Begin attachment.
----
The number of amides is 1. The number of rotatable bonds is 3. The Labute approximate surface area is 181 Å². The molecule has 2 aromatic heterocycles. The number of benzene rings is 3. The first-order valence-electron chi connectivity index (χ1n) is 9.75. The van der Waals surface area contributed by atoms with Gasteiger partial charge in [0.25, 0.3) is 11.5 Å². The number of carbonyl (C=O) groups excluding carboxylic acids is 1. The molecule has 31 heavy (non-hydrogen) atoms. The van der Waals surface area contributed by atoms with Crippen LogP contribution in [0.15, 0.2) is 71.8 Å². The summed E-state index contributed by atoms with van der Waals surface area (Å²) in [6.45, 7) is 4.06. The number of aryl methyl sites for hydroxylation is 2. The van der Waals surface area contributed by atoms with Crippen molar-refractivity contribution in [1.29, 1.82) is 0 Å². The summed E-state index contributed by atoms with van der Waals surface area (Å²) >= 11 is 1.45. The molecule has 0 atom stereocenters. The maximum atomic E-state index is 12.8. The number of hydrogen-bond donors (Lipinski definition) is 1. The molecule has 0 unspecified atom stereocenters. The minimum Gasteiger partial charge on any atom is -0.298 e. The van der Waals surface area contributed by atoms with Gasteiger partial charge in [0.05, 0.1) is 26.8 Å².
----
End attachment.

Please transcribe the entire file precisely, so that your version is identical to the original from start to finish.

The number of amides is 1. The number of rotatable bonds is 3. The Labute approximate surface area is 181 Å². The molecule has 2 aromatic heterocycles. The number of benzene rings is 3. The first-order valence-electron chi connectivity index (χ1n) is 9.75. The van der Waals surface area contributed by atoms with Gasteiger partial charge in [0.25, 0.3) is 11.5 Å². The number of carbonyl (C=O) groups excluding carboxylic acids is 1. The molecule has 31 heavy (non-hydrogen) atoms. The van der Waals surface area contributed by atoms with Crippen LogP contribution in [0.15, 0.2) is 71.8 Å². The summed E-state index contributed by atoms with van der Waals surface area (Å²) in [6.45, 7) is 4.06. The number of aryl methyl sites for hydroxylation is 2. The van der Waals surface area contributed by atoms with Crippen molar-refractivity contribution in [1.29, 1.82) is 0 Å². The summed E-state index contributed by atoms with van der Waals surface area (Å²) >= 11 is 1.45. The molecule has 0 atom stereocenters. The maximum atomic E-state index is 12.8. The number of hydrogen-bond donors (Lipinski definition) is 1. The molecule has 0 unspecified atom stereocenters. The minimum Gasteiger partial charge on any atom is -0.298 e. The van der Waals surface area contributed by atoms with Gasteiger partial charge in [0.05, 0.1) is 26.8 Å².